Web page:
Friday, November 4th 2011
Today marks another uneventful day out on the water for the program. However, the important thing to remember here is that no data is still data, as we reminded each other after a long day of pulling in empty (very heavy) lines. We set out to UM’s field research station on Broad Key from Biscayne National Park’s Visitor Center in Homestead. Once we prepared all our gear and checked the charts for a good spot, we gathered our crew and our guests from the island and set out beyond the channels of the keys. We decided on an area of deep water along the edge of a reef where a wreck was marked, and deployed our drumlines with high hopes of a great day ahead.
Unfortunately, 30 drumlines later not a single shark had been added to our data sheets. While these are not the most exciting days, they are painful reminders of the brutal reality of the status of shark populations these days, and that data is still significant. It is one thing to read about how, worldwide, shark populations are declining at a dramatic rate, but to experience this reality first hand through year after year of increasingly smaller catch rates is alarming to say the least. We must all count ourselves lucky to be part of this program and keep striving to do all that we can to protect these animals, whether through research, education, public outreach or any way we can think of, always remembering that everyone can make a difference.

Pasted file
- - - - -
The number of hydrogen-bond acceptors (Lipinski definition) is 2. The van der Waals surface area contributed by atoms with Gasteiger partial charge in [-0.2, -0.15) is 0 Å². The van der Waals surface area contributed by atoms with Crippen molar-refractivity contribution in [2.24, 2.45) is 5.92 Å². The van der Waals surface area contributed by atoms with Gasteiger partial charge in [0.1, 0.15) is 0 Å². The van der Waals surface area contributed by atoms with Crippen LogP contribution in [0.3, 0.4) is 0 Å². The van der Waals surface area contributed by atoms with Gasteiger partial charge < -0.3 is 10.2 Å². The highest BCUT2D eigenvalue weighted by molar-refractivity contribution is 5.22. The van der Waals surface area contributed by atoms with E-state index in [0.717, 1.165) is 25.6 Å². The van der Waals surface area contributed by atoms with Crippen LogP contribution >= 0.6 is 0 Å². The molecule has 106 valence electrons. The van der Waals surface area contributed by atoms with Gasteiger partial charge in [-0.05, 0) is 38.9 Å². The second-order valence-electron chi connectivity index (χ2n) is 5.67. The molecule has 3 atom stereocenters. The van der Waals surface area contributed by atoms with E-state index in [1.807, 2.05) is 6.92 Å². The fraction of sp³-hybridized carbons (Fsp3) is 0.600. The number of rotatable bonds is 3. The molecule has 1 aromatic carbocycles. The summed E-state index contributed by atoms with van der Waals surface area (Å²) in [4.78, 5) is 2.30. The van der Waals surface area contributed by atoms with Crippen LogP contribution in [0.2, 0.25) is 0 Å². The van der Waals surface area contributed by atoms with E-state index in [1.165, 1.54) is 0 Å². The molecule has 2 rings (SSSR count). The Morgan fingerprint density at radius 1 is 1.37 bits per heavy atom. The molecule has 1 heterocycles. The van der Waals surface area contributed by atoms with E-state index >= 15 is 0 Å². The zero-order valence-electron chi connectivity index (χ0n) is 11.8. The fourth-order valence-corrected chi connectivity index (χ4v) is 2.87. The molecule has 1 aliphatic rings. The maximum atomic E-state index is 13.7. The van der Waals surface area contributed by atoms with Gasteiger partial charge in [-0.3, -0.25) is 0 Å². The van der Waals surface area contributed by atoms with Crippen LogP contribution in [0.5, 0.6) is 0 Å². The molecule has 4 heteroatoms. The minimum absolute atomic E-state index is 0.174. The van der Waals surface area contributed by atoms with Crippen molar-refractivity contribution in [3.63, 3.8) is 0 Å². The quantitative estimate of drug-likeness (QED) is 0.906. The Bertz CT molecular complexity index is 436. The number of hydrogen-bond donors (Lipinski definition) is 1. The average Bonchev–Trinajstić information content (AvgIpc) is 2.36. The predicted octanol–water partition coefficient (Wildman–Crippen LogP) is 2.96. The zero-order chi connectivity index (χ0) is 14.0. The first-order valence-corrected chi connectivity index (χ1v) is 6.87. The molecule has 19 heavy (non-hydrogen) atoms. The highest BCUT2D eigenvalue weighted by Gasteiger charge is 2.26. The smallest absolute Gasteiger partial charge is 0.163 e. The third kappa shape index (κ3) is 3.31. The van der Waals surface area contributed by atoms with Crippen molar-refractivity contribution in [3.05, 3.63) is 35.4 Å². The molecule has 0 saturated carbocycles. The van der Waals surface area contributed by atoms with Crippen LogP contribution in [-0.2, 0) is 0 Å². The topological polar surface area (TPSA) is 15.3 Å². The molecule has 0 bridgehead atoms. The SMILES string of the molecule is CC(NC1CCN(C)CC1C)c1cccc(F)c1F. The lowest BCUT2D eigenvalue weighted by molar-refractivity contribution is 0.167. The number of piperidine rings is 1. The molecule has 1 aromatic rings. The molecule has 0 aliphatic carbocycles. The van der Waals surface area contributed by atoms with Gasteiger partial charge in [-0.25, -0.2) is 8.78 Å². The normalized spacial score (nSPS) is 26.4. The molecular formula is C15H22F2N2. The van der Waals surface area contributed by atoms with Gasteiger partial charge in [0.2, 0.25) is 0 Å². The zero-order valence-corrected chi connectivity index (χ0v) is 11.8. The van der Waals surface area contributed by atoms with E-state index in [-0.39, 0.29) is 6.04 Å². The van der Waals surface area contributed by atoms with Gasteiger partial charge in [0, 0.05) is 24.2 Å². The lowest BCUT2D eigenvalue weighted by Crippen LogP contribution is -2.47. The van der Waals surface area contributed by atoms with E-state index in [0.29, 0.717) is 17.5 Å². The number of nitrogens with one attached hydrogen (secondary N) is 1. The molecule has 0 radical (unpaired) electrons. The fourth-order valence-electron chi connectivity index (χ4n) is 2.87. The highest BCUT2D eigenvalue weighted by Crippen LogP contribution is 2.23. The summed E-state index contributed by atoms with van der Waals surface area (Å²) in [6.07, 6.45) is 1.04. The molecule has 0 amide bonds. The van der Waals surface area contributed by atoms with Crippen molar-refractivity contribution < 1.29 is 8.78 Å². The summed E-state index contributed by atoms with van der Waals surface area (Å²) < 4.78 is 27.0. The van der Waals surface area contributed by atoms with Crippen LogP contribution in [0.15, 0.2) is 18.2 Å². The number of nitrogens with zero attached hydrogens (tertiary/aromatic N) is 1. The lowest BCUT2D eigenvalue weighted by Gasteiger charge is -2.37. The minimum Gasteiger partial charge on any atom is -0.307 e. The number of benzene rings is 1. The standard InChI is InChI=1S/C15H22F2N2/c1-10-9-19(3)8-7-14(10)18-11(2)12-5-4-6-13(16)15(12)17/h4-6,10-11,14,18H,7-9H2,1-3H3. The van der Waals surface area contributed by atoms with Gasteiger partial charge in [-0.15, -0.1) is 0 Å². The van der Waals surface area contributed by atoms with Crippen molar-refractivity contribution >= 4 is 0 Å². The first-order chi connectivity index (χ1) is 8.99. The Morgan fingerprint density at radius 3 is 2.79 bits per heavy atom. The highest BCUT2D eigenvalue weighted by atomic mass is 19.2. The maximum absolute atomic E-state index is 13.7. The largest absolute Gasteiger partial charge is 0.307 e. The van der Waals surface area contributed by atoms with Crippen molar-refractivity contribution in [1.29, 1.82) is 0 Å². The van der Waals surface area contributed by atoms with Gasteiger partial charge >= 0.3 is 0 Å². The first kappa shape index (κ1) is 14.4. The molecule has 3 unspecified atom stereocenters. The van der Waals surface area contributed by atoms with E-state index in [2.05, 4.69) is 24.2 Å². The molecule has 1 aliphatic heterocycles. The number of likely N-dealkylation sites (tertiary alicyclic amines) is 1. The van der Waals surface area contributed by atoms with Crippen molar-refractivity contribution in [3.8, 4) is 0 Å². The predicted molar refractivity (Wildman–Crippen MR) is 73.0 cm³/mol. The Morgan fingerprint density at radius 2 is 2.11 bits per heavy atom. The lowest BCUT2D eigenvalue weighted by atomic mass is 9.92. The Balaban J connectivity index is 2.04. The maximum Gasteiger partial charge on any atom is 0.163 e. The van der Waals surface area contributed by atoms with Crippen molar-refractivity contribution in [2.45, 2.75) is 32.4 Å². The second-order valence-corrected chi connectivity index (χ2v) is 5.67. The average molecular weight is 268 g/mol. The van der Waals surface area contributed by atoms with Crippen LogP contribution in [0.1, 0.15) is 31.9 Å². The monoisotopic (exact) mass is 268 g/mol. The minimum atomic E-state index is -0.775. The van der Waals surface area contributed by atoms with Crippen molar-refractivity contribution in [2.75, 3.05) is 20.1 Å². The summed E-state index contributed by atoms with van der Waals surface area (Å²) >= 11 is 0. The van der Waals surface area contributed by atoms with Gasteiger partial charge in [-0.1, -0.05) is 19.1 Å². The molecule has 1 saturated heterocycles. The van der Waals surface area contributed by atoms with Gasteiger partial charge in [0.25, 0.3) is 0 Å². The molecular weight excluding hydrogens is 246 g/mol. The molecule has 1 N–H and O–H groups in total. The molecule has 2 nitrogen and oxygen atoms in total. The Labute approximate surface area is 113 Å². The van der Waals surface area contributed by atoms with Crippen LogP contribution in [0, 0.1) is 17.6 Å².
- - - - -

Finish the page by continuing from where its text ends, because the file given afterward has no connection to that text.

Let’s keep our fins up!
Fiona Grahman, RJD Intern